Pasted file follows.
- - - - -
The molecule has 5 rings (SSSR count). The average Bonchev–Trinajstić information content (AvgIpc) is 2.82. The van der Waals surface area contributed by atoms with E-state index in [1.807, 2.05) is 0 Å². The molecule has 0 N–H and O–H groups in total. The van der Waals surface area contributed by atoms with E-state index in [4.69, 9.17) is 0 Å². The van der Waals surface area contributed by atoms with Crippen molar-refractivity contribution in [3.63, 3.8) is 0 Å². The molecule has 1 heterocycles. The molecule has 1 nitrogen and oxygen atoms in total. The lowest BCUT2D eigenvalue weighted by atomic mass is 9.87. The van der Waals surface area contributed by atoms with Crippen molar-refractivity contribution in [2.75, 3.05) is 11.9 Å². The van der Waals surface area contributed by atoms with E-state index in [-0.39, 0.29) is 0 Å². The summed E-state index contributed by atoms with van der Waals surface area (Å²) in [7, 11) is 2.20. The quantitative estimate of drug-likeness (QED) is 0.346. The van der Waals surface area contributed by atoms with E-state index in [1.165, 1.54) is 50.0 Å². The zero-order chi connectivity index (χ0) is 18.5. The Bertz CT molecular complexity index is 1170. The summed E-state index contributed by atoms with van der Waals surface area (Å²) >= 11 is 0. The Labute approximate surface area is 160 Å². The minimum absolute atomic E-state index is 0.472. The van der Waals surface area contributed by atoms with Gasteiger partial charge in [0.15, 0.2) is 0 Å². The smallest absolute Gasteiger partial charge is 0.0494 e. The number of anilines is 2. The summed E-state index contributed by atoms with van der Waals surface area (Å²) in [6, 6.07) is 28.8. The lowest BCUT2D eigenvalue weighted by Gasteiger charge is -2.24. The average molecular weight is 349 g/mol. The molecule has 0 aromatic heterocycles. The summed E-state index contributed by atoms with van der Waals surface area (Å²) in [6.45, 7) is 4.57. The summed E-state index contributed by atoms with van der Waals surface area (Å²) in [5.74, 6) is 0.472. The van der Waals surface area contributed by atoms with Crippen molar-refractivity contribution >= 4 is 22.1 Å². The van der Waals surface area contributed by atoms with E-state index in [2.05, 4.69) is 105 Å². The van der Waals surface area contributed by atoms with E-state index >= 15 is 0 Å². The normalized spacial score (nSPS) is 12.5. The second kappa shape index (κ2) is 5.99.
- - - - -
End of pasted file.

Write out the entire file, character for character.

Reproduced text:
The molecule has 5 rings (SSSR count). The average Bonchev–Trinajstić information content (AvgIpc) is 2.82. The van der Waals surface area contributed by atoms with E-state index in [1.807, 2.05) is 0 Å². The molecule has 0 N–H and O–H groups in total. The van der Waals surface area contributed by atoms with E-state index in [4.69, 9.17) is 0 Å². The van der Waals surface area contributed by atoms with Crippen molar-refractivity contribution in [3.63, 3.8) is 0 Å². The molecule has 1 heterocycles. The molecule has 1 nitrogen and oxygen atoms in total. The lowest BCUT2D eigenvalue weighted by atomic mass is 9.87. The van der Waals surface area contributed by atoms with Crippen molar-refractivity contribution in [2.75, 3.05) is 11.9 Å². The van der Waals surface area contributed by atoms with E-state index in [-0.39, 0.29) is 0 Å². The summed E-state index contributed by atoms with van der Waals surface area (Å²) in [7, 11) is 2.20. The quantitative estimate of drug-likeness (QED) is 0.346. The van der Waals surface area contributed by atoms with E-state index in [1.165, 1.54) is 50.0 Å². The zero-order chi connectivity index (χ0) is 18.5. The Bertz CT molecular complexity index is 1170. The summed E-state index contributed by atoms with van der Waals surface area (Å²) >= 11 is 0. The Labute approximate surface area is 160 Å². The minimum absolute atomic E-state index is 0.472. The van der Waals surface area contributed by atoms with Gasteiger partial charge in [0.15, 0.2) is 0 Å². The smallest absolute Gasteiger partial charge is 0.0494 e. The number of anilines is 2. The summed E-state index contributed by atoms with van der Waals surface area (Å²) in [6, 6.07) is 28.8. The lowest BCUT2D eigenvalue weighted by Gasteiger charge is -2.24. The average molecular weight is 349 g/mol. The molecule has 0 aromatic heterocycles. The summed E-state index contributed by atoms with van der Waals surface area (Å²) in [6.45, 7) is 4.57. The summed E-state index contributed by atoms with van der Waals surface area (Å²) in [5.74, 6) is 0.472. The van der Waals surface area contributed by atoms with Crippen molar-refractivity contribution >= 4 is 22.1 Å². The van der Waals surface area contributed by atoms with E-state index in [2.05, 4.69) is 105 Å². The van der Waals surface area contributed by atoms with E-state index >= 15 is 0 Å². The normalized spacial score (nSPS) is 12.5. The second kappa shape index (κ2) is 5.99.